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-   -   Help with old obsolete revolver (http://www.firearmstalk.com/forums/f16/help-old-obsolete-revolver-71901/)

kmglocks 09-06-2012 02:15 AM

Help with old obsolete revolver
 
12 Attachment(s)
Hello, recently I received and old flip top revolver from a friend as a project. It's a harrington and richardson arms .38 s&w. Don't know much about it though. All i know is that the cylinder doesn't lock on it. Any ideas as i do not know much about revolvers, thanks! I will attach pics.

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mountainman13 09-06-2012 02:17 AM

What do you mean it doesn't lock? Does it cycle when you pull the trigger? Does the stop come up out of the frame?

kmglocks 09-06-2012 02:24 AM

Quote:

Originally Posted by mountainman13
What do you mean it doesn't lock? Does it cycle when you pull the trigger? Does the stop come up out of the frame?

You can freely spin the cylinder when its in battery. It cycles when you pull the trigger too.

c3shooter 09-06-2012 02:26 AM

Most of the H&R or Iver Johnson top break revolvers had an action that did not lock the cylinder in position UNTIL it was at the point of firing.

When the hammer is cocked, the cylinder SHOULD be locked in position. When hammer is down, free spinning.

These revolvers were made by the hundreds of thousands. If the caliber is marked ON THE BARREL, it should be OK with modern day ammo. If elsewhere, then it dates from the black powder era.

Yours appears to be in good finish. I would get a competent pistolsmith to look it over before shooting it. H&R and Iver Johnson made decent guns- they were not junk (and yeah, there were some junk guns back then) Prices were not high then- or now- unless you have one in like new condition.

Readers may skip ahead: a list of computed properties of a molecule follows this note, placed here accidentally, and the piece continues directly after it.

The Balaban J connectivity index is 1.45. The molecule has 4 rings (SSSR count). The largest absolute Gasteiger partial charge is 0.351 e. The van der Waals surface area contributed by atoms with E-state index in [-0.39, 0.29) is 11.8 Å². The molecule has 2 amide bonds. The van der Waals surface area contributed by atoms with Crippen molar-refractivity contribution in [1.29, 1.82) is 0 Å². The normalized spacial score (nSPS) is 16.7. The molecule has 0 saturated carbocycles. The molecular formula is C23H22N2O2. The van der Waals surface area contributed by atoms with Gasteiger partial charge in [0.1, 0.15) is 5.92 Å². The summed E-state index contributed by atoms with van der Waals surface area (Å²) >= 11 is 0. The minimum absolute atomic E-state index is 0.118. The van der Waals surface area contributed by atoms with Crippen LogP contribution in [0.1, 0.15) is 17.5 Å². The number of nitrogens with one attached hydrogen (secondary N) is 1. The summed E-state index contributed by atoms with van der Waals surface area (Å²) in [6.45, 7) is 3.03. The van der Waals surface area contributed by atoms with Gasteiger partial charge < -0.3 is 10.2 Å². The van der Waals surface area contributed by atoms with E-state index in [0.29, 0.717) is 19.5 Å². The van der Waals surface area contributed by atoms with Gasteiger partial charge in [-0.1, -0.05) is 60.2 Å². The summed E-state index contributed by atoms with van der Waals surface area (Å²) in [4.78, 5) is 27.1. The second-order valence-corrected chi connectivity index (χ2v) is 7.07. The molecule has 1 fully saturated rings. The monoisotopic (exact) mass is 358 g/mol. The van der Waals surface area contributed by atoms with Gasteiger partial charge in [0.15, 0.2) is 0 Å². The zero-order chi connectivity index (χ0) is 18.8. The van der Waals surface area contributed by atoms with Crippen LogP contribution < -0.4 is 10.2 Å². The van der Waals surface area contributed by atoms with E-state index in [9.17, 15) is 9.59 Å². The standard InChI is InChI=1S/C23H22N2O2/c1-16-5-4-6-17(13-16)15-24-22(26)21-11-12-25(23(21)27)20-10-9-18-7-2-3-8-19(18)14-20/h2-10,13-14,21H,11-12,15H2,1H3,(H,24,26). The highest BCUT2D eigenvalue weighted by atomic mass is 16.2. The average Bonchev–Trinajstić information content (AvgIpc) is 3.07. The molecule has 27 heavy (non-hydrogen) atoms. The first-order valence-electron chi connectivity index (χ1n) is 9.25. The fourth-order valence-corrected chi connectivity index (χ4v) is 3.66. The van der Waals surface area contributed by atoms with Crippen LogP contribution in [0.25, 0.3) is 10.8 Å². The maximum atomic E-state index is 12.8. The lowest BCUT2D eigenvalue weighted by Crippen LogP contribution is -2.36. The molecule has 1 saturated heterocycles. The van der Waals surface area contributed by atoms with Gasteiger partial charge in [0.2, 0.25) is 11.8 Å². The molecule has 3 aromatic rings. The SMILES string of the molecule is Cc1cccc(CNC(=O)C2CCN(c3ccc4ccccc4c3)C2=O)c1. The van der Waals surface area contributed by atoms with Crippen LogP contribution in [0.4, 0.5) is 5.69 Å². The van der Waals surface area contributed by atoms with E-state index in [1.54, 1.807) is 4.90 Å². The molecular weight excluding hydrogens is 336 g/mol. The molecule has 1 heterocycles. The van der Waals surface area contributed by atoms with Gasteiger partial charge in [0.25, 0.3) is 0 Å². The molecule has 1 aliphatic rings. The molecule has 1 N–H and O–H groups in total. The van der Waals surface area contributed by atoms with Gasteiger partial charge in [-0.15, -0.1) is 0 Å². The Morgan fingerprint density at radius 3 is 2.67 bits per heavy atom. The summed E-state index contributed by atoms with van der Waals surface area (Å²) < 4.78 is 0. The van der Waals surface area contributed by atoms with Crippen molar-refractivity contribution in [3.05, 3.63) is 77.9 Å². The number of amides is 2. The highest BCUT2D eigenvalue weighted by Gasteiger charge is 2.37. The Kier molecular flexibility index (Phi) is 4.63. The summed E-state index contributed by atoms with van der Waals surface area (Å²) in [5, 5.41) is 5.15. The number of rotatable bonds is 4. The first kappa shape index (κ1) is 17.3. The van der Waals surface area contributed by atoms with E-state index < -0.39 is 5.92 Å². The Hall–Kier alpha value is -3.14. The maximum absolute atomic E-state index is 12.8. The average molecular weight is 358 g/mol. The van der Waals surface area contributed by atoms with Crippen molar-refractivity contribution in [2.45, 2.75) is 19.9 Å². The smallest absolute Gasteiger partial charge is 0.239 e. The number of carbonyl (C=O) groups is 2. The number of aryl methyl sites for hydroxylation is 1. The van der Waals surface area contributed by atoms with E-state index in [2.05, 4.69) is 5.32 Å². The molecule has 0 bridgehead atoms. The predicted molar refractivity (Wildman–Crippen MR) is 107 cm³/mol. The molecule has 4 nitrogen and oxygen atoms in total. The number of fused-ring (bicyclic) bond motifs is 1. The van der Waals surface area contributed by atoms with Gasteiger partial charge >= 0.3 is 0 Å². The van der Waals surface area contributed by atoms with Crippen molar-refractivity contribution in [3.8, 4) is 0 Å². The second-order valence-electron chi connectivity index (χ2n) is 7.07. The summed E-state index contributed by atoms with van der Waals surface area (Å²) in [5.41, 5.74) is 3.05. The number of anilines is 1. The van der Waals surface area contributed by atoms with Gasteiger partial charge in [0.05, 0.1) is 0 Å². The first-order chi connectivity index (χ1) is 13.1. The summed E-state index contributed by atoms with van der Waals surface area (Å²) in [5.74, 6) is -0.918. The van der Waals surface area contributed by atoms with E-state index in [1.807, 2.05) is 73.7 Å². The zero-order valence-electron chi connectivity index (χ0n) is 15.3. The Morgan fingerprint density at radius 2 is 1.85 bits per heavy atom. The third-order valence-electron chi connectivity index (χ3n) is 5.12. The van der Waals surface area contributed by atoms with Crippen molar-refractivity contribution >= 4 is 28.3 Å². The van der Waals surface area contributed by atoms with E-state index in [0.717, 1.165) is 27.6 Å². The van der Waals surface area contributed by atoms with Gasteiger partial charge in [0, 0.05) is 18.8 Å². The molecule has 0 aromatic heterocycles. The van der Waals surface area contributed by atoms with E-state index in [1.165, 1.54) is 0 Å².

mountainman13 09-06-2012 02:28 AM

Ok. So if you open it up and look at the little slot on the top of the frame (over the trigger) and you cock the hammer. Does the stop come up through the slot?

kmglocks 09-06-2012 02:29 AM

Quote:

Originally Posted by c3shooter
Most of the H&R or Iver Johnson top break revolvers had an action that did not lock the cylinder in position UNTIL it was at the point of firing.

When the hammer is cocked, the cylinder SHOULD be locked in position. When hammer is down, free spinning.

These revolvers were made by the hundreds of thousands. If the caliber is marked ON THE BARREL, it should be OK with modern day ammo. If elsewhere, then it dates from the black powder era.

Yours appears to be in good finish. I would get a competent pistolsmith to look it over before shooting it. H&R and Iver Johnson made decent guns- they were not junk (and yeah, there were some junk guns back then) Prices were not high then- or now- unless you have one in like new condition.

That makes sense, it just didnt seem logical that it spun freely as i am used to more modern revolvers. Thanks for the reassurance.

danf_fl 09-06-2012 02:30 AM

That small piece above the trigger (lifter? in H&R) may not be moving up. Possible that the spring is broke.
http://www.gunpartscorp.com/catalog/Products.aspx?catid=7946

kmglocks 09-06-2012 03:36 AM

Just an fyi when the hammer is back the cylinder rotates or has give in it so the cylinder has the possibility of not meeting the barrel flush, not good.

mountainman13 09-06-2012 03:44 AM

Quote:

Originally Posted by mountainman13
Ok. So if you open it up and look at the little slot on the top of the frame (over the trigger) and you cock the hammer. Does the stop come up through the slot?

................

kmglocks 09-06-2012 03:45 AM

Quote:

Originally Posted by mountainman13

................

Yes it does.


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